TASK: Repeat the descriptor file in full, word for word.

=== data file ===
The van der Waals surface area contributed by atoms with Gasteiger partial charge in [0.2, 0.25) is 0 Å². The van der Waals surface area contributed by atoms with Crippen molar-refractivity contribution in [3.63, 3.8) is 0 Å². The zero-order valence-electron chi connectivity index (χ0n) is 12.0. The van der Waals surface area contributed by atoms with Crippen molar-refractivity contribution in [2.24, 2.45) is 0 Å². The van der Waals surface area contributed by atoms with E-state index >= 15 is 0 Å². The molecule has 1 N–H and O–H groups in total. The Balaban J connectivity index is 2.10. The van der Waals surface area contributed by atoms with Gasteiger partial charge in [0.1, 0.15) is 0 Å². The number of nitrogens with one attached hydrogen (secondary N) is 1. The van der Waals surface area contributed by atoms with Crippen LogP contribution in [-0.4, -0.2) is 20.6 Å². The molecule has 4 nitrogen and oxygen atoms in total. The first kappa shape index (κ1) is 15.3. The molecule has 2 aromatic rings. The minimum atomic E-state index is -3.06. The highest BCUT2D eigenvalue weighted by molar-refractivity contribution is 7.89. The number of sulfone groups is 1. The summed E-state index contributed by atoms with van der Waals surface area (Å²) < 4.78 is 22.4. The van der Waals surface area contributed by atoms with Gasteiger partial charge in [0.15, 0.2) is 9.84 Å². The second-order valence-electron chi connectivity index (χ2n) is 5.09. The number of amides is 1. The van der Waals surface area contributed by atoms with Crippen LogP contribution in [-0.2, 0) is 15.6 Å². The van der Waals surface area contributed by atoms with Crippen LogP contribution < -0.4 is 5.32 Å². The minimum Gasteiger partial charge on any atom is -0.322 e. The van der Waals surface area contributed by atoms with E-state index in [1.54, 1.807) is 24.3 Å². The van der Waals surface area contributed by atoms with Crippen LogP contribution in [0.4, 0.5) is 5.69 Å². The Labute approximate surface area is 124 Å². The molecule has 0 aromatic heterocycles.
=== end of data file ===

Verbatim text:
The van der Waals surface area contributed by atoms with Gasteiger partial charge in [0.2, 0.25) is 0 Å². The van der Waals surface area contributed by atoms with Crippen molar-refractivity contribution in [3.63, 3.8) is 0 Å². The zero-order valence-electron chi connectivity index (χ0n) is 12.0. The van der Waals surface area contributed by atoms with Crippen molar-refractivity contribution in [2.24, 2.45) is 0 Å². The van der Waals surface area contributed by atoms with E-state index >= 15 is 0 Å². The molecule has 1 N–H and O–H groups in total. The Balaban J connectivity index is 2.10. The van der Waals surface area contributed by atoms with Gasteiger partial charge in [0.1, 0.15) is 0 Å². The number of nitrogens with one attached hydrogen (secondary N) is 1. The van der Waals surface area contributed by atoms with Crippen LogP contribution in [-0.4, -0.2) is 20.6 Å². The molecule has 4 nitrogen and oxygen atoms in total. The first kappa shape index (κ1) is 15.3. The molecule has 2 aromatic rings. The minimum atomic E-state index is -3.06. The highest BCUT2D eigenvalue weighted by molar-refractivity contribution is 7.89. The number of sulfone groups is 1. The summed E-state index contributed by atoms with van der Waals surface area (Å²) < 4.78 is 22.4. The van der Waals surface area contributed by atoms with Gasteiger partial charge in [0.15, 0.2) is 9.84 Å². The second-order valence-electron chi connectivity index (χ2n) is 5.09. The number of amides is 1. The van der Waals surface area contributed by atoms with Crippen LogP contribution in [-0.2, 0) is 15.6 Å². The van der Waals surface area contributed by atoms with Crippen LogP contribution < -0.4 is 5.32 Å². The minimum Gasteiger partial charge on any atom is -0.322 e. The van der Waals surface area contributed by atoms with E-state index in [1.54, 1.807) is 24.3 Å². The van der Waals surface area contributed by atoms with Crippen LogP contribution in [0.4, 0.5) is 5.69 Å². The Labute approximate surface area is 124 Å². The molecule has 0 aromatic heterocycles.